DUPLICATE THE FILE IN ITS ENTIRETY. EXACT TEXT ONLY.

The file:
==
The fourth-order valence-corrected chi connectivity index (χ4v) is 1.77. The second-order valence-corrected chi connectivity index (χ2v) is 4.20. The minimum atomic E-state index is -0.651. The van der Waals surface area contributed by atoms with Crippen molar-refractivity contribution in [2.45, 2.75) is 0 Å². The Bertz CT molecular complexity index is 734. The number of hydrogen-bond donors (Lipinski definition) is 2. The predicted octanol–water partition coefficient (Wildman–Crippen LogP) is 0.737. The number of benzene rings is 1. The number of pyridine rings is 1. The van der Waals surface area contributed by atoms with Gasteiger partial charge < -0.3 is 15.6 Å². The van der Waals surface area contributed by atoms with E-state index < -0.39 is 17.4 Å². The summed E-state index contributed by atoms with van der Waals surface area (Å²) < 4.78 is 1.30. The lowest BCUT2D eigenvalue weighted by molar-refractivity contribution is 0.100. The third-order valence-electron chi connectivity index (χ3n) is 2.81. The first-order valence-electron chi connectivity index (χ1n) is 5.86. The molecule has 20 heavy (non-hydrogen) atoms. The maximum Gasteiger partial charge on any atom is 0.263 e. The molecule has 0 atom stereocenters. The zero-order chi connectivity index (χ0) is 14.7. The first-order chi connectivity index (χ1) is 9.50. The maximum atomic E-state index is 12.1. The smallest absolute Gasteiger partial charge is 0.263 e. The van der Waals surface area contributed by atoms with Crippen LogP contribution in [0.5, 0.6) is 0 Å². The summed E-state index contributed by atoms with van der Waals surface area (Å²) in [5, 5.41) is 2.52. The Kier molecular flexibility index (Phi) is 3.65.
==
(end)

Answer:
The fourth-order valence-corrected chi connectivity index (χ4v) is 1.77. The second-order valence-corrected chi connectivity index (χ2v) is 4.20. The minimum atomic E-state index is -0.651. The van der Waals surface area contributed by atoms with Crippen molar-refractivity contribution in [2.45, 2.75) is 0 Å². The Bertz CT molecular complexity index is 734. The number of hydrogen-bond donors (Lipinski definition) is 2. The predicted octanol–water partition coefficient (Wildman–Crippen LogP) is 0.737. The number of benzene rings is 1. The number of pyridine rings is 1. The van der Waals surface area contributed by atoms with Gasteiger partial charge < -0.3 is 15.6 Å². The van der Waals surface area contributed by atoms with E-state index < -0.39 is 17.4 Å². The summed E-state index contributed by atoms with van der Waals surface area (Å²) < 4.78 is 1.30. The lowest BCUT2D eigenvalue weighted by molar-refractivity contribution is 0.100. The third-order valence-electron chi connectivity index (χ3n) is 2.81. The first-order valence-electron chi connectivity index (χ1n) is 5.86. The molecule has 20 heavy (non-hydrogen) atoms. The maximum Gasteiger partial charge on any atom is 0.263 e. The molecule has 0 atom stereocenters. The zero-order chi connectivity index (χ0) is 14.7. The first-order chi connectivity index (χ1) is 9.50. The maximum atomic E-state index is 12.1. The smallest absolute Gasteiger partial charge is 0.263 e. The van der Waals surface area contributed by atoms with Crippen LogP contribution in [0.5, 0.6) is 0 Å². The summed E-state index contributed by atoms with van der Waals surface area (Å²) in [5, 5.41) is 2.52. The Kier molecular flexibility index (Phi) is 3.65.